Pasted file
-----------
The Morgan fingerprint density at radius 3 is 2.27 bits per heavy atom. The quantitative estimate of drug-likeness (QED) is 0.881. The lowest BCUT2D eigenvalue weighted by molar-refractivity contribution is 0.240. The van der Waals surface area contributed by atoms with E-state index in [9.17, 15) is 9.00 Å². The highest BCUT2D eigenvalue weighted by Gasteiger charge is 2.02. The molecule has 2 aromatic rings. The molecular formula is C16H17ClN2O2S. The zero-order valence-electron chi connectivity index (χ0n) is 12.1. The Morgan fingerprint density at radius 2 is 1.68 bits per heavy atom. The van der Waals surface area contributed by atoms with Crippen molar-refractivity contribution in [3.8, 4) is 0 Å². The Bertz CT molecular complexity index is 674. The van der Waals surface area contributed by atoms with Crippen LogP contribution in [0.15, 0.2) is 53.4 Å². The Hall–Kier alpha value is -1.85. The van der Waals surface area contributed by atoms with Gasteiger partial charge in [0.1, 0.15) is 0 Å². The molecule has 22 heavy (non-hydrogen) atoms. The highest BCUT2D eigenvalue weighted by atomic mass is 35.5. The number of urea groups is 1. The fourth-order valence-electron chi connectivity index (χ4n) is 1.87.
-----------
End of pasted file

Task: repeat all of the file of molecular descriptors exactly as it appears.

The Morgan fingerprint density at radius 3 is 2.27 bits per heavy atom. The quantitative estimate of drug-likeness (QED) is 0.881. The lowest BCUT2D eigenvalue weighted by molar-refractivity contribution is 0.240. The van der Waals surface area contributed by atoms with E-state index in [9.17, 15) is 9.00 Å². The highest BCUT2D eigenvalue weighted by Gasteiger charge is 2.02. The molecule has 2 aromatic rings. The molecular formula is C16H17ClN2O2S. The zero-order valence-electron chi connectivity index (χ0n) is 12.1. The Morgan fingerprint density at radius 2 is 1.68 bits per heavy atom. The van der Waals surface area contributed by atoms with Crippen molar-refractivity contribution in [3.8, 4) is 0 Å². The Bertz CT molecular complexity index is 674. The van der Waals surface area contributed by atoms with Crippen LogP contribution in [0.15, 0.2) is 53.4 Å². The Hall–Kier alpha value is -1.85. The van der Waals surface area contributed by atoms with Gasteiger partial charge in [0.1, 0.15) is 0 Å². The molecule has 22 heavy (non-hydrogen) atoms. The highest BCUT2D eigenvalue weighted by atomic mass is 35.5. The number of urea groups is 1. The fourth-order valence-electron chi connectivity index (χ4n) is 1.87.